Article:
Ball Concentration: Collie has excellent concentration and willingness to compete for the ball in a crowd. He has good hands and that "old school" toughness his father showed years ago, especially when defenders are flying all around him. He uses good concentration to make tough catches, but also has a few drops. He seems to have a good feel for where he has to be, especially working inside the red zone. GRADE: 6.4
Ball Adjustment: Collie is a smart player who protects the ball from defenders. He adjusts to bad throws and has good body control. He displays good flexibility when making adjustments. He will make the tough catches outside, whether high, low or behind him, but will misjudge occasionally. GRADE: 6.2
Leaping Ability: Collie is a good leaper, with timing and high-point ability to win the jump ball. He has good reach to catch outside his frame and also has great timing competing for jump balls. GRADE: 6.3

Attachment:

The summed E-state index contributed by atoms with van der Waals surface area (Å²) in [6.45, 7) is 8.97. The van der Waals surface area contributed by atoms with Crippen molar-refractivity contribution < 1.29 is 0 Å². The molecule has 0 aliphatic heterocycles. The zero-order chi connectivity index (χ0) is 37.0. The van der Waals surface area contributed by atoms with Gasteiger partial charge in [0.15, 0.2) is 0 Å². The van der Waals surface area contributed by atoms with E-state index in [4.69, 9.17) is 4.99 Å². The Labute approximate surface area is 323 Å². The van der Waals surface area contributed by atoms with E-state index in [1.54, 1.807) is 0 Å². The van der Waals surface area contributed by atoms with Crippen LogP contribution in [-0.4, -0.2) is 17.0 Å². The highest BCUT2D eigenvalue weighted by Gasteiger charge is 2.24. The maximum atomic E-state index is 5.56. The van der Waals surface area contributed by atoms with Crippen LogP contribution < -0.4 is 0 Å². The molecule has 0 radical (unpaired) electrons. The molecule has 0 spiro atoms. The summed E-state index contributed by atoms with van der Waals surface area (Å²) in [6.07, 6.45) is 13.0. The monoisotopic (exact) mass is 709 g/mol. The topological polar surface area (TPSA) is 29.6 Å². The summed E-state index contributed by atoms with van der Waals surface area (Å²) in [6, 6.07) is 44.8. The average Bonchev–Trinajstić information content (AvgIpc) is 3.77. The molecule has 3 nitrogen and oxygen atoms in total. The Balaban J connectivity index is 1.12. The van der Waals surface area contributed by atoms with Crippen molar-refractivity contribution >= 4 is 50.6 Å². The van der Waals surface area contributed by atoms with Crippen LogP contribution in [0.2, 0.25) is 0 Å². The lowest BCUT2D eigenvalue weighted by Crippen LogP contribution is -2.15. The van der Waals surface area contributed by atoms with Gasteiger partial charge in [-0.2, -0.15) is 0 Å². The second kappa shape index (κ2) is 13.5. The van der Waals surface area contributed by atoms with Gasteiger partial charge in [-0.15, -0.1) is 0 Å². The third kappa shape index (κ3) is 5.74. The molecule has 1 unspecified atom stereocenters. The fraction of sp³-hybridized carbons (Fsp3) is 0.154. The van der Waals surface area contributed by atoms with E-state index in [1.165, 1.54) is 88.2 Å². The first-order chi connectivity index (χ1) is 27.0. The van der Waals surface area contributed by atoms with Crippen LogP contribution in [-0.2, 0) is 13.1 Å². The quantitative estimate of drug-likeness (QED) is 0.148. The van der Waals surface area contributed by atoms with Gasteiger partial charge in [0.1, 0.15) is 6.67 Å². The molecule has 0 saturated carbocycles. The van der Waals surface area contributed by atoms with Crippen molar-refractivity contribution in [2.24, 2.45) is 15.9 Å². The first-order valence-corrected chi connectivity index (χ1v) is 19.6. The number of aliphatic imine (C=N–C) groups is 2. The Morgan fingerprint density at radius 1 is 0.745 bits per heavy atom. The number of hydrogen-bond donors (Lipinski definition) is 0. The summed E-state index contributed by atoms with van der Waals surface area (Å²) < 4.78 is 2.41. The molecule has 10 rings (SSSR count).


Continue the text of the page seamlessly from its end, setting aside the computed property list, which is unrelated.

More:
Hands: Collie has very good hands with a wide catching radius. He routinely makes tough catches outside his frame that require proper adjustment and body control. He shows he can pluck the ball and his hands are generally good. He will sometimes jump and catch on his body to protect himself, though. GRADE: 6.4
Run After the Catch: For his pass-catching ability, the ball does not seem to come alive in his hands. He is quick, but not fast, elusive and strong, but shows ability to bounce off tackles. He appears much better once on the move, but could improve his stop-and-go action. GRADE: 5.6
Blocking Ability: Collie will give some effort as a blocker, but needs to sustain better. He is not a lazy blocker, but has to do a better job of picking up the blitz (short arms a bit). GRADE: 5.0